In 1998 I bought my first bike, a Trek 5200. It was, at the time, an extravagant purchase. The bike cost 2500$, (or 3570 in inflation adjusted dollars) which is a lot of money to spend on anything.
But I rode it on the streets during my test ride and fell in love with the smooth experience that is carbon fiber.
At the time carbon was an exotic material. There was a non-trivial amount of discussion about carbon bikes breaking spontaneously.Questions like these were not uncommon:
1998 Trek 5200 OCLV Bike?
I am very interested in buying this bike at a very good price…
Would the carbon frame be viable and stable still today?
I’m very worried that the frame would break down on me while riding.
Also how do the Shimano 600 Ultegra/ Dura Ace parts compare to parts today?
The metal bike manufacturers didn’t explicitly make that claim, but they certainly encouraged that belief.
I remembered my 5200 fondly as this smooth biking machine. And it served me well during my Death Ride where I rode it for 15+ hours.
By 2004, I had started to wonder if I wanted a new bike… I was suffering from Titanium envy. All the cool kids had Titanium bikes, and I wanted a new shiny Titanium bike. And then I did some research on exotic metals and wanted exotic metals…
Because in 2004, I had discovered the downside of carbon frames, the perfectly muted ride. The feeling of riding a wooden bicycle when you rode on smooth roads.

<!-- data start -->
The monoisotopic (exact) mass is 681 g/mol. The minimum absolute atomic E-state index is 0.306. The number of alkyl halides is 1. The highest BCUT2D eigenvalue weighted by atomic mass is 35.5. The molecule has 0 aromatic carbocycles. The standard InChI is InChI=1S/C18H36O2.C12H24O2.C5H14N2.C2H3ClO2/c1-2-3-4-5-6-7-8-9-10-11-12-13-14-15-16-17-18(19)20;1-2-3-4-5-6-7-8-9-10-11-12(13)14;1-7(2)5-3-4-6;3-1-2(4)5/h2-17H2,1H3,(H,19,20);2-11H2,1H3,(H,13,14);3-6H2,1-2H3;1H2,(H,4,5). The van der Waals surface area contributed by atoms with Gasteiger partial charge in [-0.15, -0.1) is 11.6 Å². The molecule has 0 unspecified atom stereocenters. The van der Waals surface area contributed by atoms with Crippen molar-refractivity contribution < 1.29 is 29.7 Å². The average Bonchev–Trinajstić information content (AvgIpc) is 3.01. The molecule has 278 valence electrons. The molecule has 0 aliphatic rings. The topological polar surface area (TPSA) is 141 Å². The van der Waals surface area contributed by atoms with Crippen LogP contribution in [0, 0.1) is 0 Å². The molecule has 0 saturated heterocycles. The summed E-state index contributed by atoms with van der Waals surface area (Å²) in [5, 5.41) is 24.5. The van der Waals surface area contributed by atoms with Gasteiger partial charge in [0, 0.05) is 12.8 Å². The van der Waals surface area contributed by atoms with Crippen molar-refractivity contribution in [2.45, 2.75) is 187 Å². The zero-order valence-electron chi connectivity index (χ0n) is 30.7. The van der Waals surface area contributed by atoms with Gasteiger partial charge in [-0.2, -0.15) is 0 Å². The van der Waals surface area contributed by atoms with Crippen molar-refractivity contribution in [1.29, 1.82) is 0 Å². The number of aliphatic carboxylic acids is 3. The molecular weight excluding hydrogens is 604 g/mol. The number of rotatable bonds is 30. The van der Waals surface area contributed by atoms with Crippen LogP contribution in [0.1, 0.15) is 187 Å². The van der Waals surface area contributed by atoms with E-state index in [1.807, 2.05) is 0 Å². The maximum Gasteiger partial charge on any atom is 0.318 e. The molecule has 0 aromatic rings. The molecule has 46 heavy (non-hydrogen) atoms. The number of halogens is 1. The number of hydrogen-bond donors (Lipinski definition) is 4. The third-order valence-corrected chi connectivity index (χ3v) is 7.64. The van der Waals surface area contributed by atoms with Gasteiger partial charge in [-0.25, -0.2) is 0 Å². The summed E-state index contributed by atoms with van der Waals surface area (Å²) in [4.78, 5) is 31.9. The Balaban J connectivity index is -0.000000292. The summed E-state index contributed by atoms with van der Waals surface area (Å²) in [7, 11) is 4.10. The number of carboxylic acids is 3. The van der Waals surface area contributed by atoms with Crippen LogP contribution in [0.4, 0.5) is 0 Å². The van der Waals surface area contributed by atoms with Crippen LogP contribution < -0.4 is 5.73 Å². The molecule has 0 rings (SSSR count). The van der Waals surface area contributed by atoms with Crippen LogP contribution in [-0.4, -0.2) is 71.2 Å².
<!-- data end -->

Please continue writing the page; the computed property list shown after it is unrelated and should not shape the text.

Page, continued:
But after the Death Ride I stopped biking seriously, so it seemed like an extravagant purchase that I could not justify.
Fast forward to this year.
As part of my triathlon training I’ve had to get on my bike, again. And the first time was horrible.
I was convinced that something had fundamentally changed with the bike. After 6 years of collecting moth balls, the bike had broken … Because it’s a well-known fact that carbon warps and distorts after 6 years. I mean carbon is the basis of organic materials so of course it’s decomposed!
But I am cheap bastard when it comes to buying things (except laptops that can play games). And I hate spending money, so instead of immediately buying a new bike, I decided to give it some time.
And lo and behold, I’ve discovered a bunch of things
- It turns out that spending one hour and 45 minutes on a bike continuously spinning is a lot more strenuous than biking for one hour and 45 minutes on the roads.The lights offer these nice breaks every 5 to 20 minutes.
- It turns out that the carbon doesn’t warp, but your weight and muscles can move the seat post down over time. A simple 15 minute adjustment can fix that.
- It turns out that the pedal you stuck onto your shoe in the middle of a bike ride might have been attached incorrectly. Attaching the pedal in the quiet of your garage where you have the time to test and test again results in a much better placement.
- It turns out that secondary muscles can be trained and not hurt. Things like your neck and shoulders and hands.
- And it turns out that you can learn to sit on your bike so you don’t get numb.
Which means that several weeks into my base building activity, I’ve discovered that the bike fits quite nicely.
Which is a bummer, because I’ve been wanting to buy a new bike for 8 years.
I guess I’ll have to admit that if I buy a new bike it’s not because I have to but because I want to, and I am such a cheap bastard…
But then I read that triathletes use these time trial bikes... And man are time trial bikes these awesome geeky things…